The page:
Objectives: We set out to examine associations between ambient air pollution concentrations and emergency department (ED) visits for migraine/headache in a multi-city study.
Materials and Methods: We designed a time-series study of 64,839 ED visits for migraine (ICD-9: 346) and of 68,495 ED visits for headache (ICD-9: 784) recorded at hospitals in five different cities in Canada.
The data (days) were clustered according to the hierarchical structure (location, year, month, day of week). The generalized linear mixed models technique was applied to fit the logarithm of clustered daily counts of ED visits for migraine, and separately for headache, on the levels of air pollutants, after adjusting for meteorological conditions.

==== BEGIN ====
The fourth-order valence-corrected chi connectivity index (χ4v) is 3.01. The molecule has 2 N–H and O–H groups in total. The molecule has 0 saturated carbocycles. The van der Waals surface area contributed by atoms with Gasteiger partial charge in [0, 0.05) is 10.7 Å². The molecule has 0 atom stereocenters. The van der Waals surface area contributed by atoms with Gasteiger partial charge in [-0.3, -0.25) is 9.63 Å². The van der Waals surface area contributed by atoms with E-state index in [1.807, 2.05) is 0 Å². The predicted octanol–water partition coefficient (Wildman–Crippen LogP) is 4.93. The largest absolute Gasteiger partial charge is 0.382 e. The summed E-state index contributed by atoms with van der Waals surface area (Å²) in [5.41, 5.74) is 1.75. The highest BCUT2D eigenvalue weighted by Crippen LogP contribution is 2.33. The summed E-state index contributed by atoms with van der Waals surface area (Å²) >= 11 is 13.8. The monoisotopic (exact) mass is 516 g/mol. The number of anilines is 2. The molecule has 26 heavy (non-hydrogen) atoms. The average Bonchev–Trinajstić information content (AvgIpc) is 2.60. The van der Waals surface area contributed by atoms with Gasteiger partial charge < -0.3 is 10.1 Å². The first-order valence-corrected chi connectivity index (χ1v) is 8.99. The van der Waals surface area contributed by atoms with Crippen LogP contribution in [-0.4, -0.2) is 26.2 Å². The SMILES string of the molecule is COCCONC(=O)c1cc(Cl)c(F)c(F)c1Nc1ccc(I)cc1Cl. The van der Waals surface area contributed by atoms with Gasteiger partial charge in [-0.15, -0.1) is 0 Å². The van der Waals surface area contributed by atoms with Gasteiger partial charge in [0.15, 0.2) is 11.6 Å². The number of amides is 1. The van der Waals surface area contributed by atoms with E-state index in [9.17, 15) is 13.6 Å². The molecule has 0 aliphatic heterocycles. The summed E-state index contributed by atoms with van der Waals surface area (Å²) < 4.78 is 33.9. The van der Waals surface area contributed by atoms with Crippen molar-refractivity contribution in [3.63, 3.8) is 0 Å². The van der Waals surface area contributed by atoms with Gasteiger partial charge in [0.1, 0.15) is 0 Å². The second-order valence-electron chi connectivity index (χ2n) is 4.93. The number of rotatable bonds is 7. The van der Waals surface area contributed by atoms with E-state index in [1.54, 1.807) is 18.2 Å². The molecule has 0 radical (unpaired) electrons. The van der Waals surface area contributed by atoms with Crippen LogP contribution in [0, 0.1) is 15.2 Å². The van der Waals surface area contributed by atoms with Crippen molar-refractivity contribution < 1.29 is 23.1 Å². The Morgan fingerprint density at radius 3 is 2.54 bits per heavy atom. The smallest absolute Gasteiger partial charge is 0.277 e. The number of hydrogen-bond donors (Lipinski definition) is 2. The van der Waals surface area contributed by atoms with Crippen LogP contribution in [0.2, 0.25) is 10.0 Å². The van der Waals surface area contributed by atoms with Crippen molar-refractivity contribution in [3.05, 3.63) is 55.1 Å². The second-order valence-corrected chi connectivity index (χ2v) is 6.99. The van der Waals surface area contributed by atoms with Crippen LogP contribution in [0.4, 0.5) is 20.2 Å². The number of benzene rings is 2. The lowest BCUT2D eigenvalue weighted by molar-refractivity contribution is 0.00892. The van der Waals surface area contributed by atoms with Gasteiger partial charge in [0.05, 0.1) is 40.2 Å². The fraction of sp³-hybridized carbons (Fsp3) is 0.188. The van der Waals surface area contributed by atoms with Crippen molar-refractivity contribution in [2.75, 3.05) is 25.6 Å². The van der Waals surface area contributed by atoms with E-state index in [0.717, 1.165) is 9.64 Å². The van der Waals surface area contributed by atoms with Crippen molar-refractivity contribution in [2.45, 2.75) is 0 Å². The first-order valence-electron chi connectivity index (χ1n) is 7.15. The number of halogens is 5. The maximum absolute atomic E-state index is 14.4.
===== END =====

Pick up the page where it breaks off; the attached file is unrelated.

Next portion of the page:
The analysis was performed by sex (all, male, female) and for three different seasonal periods: whole year (January-December), warm (April-September), and cold (October-March).
For female ED visits for migraine, positive associations were observed:
• During the warm season for sulphur dioxide (SO2),
• And in the cold season for particulate matter (PM2.5) exposures lagged by 2-days.
The percentage increase in daily visits was:
• 4.0% (95% CI: 0.8-7.3) for SO2 mean level change of 4.6 ppb,
• And 4.6% (95% CI: 1.2,-8.1) for PM2.5 mean level change of 8.3 mug/m3.
For male ED visits for headache, the largest association was obtained during the warm season for nitrogen dioxide (NO2), which was 13.5% (95% CI: 6.7-20.7) for same day exposure.
Conclusions: Our findings support the associations between air pollutants and the number of ED visits for headache.
Source: International Journal of Occupational Medicine and Environmental Health, Oct 2009;9:1-8. PMID: 19819836, by Szyszkowicz M, Kaplan GG, Grafstein E, Rowe BH. Canada Population Studies Division, Health Canada, Ottawa, Ontario.